The GTO wore an $8000 premium over the Clubsport R8 in its day at $97,000, but was cheaper than the Coupe 4, which went for $110,000. With the demise of genuine Holden Special Vehicles, values of some of the more sought after HSVs from this golden era are slowly on the increase. GTOs are a rarity, a low mileage auto selling in Australia for $A79k, while an older VY GTO LE is listed for $46k here. McCullough says it’s hard to gauge what his car is worth as there are not many around. He’s not willing to part with it just yet as he’s not sure what could really replace it. He likes the idea of an M5 or something equally quick and European, but not the price tag attached.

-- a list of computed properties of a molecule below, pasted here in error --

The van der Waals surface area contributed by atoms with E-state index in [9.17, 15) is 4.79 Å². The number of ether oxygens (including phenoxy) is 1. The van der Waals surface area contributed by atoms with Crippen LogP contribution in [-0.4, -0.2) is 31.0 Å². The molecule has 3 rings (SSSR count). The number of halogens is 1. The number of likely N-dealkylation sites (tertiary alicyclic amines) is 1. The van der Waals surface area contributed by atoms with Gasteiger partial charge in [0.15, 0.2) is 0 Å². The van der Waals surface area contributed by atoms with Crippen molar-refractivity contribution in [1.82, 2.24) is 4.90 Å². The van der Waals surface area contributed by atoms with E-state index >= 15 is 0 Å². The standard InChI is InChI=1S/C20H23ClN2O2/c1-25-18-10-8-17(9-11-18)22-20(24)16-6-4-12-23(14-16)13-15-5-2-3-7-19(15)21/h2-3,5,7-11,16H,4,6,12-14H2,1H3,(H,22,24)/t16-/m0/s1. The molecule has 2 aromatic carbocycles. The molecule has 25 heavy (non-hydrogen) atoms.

He would like to have seen Holden put the Concept Coupe 60 into production as a VE-based Monaro replacement. Shown in 2008, it was a short wheelbase, pillarless two-door coupe version of the VE that never made it past the concept stage. He says he definitely would have bought one of those. What about the Mustang we ask? He’s not against the idea, saying it did grab his attention when it arrived, particularly the turbo version, but now it’s a bit too popular, and the rear seats aren’t that kid friendly. He’s not anti-Ford if that’s what you’re thinking. He almost bought an XR6 instead of his SS, but as he was a young buck at the time, the Ford salesman kept talking to his Dad when he went to buy it, souring the deal for him. The Camaro he likes too, but not the price following the HSV conversion process. He reckons GM missed a big opportunity by not producing a RHD Camaro from the factory. There were rumours the next seventh-generation Camaro would follow Mustang’s lead and emerge in both left- and right-hook form, but the latest intel says GM has halted development of the next Camaro as sales of the two-door continue to decline. The current model runs until 2023, so McCullough still has a few years to decide on whether the Camaro could be a possible replacement for the GTO.